Parenthood is filled with intense and extreme experiences and emotions as you work not only to grow and nurture your baby, but also to rediscover yourselves in the new roles of mum and dad. 1 in 5 new mums and 1 in 10 new dads will experience anxiety and depression. Symptoms vary from physical presentations such as heart racing, sweating, irritability and the inability to sleep to anxious or depressive thoughts, mood swings or flat moods, disengagement from activities and from family and friends and even from your partner and baby. Whilst experiencing emotional highs and lows are a normal part of parenthood and adjusting to your new identity, if you are concerned about the severity of symptoms or the length of time experiencing symptoms, it may be beneficial to seek professional support to gain a better understanding of what is happening and how you can develop strategies for managing your own symptoms and supporting your partner.
Symptoms of Postnatal Depression
- feeling low or numb – some people describe feeling nothing at all
- lack of interest and/or pleasure in life, yourself and/or the baby
- no energy – finding it difficult to cope and get through the day (may also be attributed to lack of sleep)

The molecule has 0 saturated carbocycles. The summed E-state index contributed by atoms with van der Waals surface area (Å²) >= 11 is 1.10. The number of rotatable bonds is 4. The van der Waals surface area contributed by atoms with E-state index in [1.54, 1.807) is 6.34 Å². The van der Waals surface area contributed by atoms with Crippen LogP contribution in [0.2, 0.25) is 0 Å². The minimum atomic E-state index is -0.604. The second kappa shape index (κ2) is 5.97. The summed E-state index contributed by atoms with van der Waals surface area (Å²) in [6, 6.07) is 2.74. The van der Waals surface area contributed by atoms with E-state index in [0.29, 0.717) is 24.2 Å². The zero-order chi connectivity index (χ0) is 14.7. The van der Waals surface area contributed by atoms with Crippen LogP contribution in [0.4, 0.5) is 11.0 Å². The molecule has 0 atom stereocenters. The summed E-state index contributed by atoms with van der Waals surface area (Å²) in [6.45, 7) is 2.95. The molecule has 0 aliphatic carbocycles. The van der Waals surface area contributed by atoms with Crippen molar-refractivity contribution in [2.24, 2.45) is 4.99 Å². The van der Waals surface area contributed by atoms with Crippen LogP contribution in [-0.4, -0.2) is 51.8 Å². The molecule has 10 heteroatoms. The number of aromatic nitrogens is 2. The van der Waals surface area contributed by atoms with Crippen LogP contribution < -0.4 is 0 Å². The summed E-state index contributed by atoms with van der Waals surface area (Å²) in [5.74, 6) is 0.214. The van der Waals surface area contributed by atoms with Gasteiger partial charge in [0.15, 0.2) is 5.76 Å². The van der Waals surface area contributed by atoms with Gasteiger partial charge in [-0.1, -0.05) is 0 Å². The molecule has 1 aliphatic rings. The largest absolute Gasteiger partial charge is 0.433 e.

- loss of confidence, feeling helpless, hopeless and worthless
- often feeling close to tears, highly sensitive to other’s comments or emotional
- feeling angry, irritable or resentful towards other mothers, the baby or your partner
- changes in sleep – not being able to sleep even when you have the opportunity, or conversely, wanting to sleep all the time
- changes in appetite – accompanied by weight loss or weight gain
- difficulties concentrating, thinking clearly or making decisions (which could also result from lack of sleep)
- feeling isolated, alone and disconnected from others
- having thoughts of harming yourself, baby and/or other children.
If you are experiencing a number of these symptoms, and these are lasting for two weeks or more in the first year of having your baby, you may be experiencing postnatal depression.
Please talk to your Obstetrician, GP, Child and Family Health nurse, friends or family if you are experiencing any of the symptoms above and/ or you believe you may have postnatal depression.
Postnatal depression IS treatable. Suffering alone does not make you a better parent. Professionals work with families to ensure parents gain the support they need to parent their children. Many women fear their children will be taken away from them if they seek help. Our goal is to keep women with their children and provide them the services and support they need to be able to care for them. When your mental health is poor you can't be the parent you want to be. We aim to empower parents so that they can live the way they want. For more information on postnatal depression, please click the link above to the COPE website (from which the symptoms above are taken).
Another common screening tool used for Postnatal Depression is the Edinburgh Postnatal Depression Scale. This can also be used during pregnancy to detect depression. Click here for a copy. A score of 10 or above requires further assessment; please see your GP or contact us directly for an appointment (see Service Details for referral information, fees and rebates).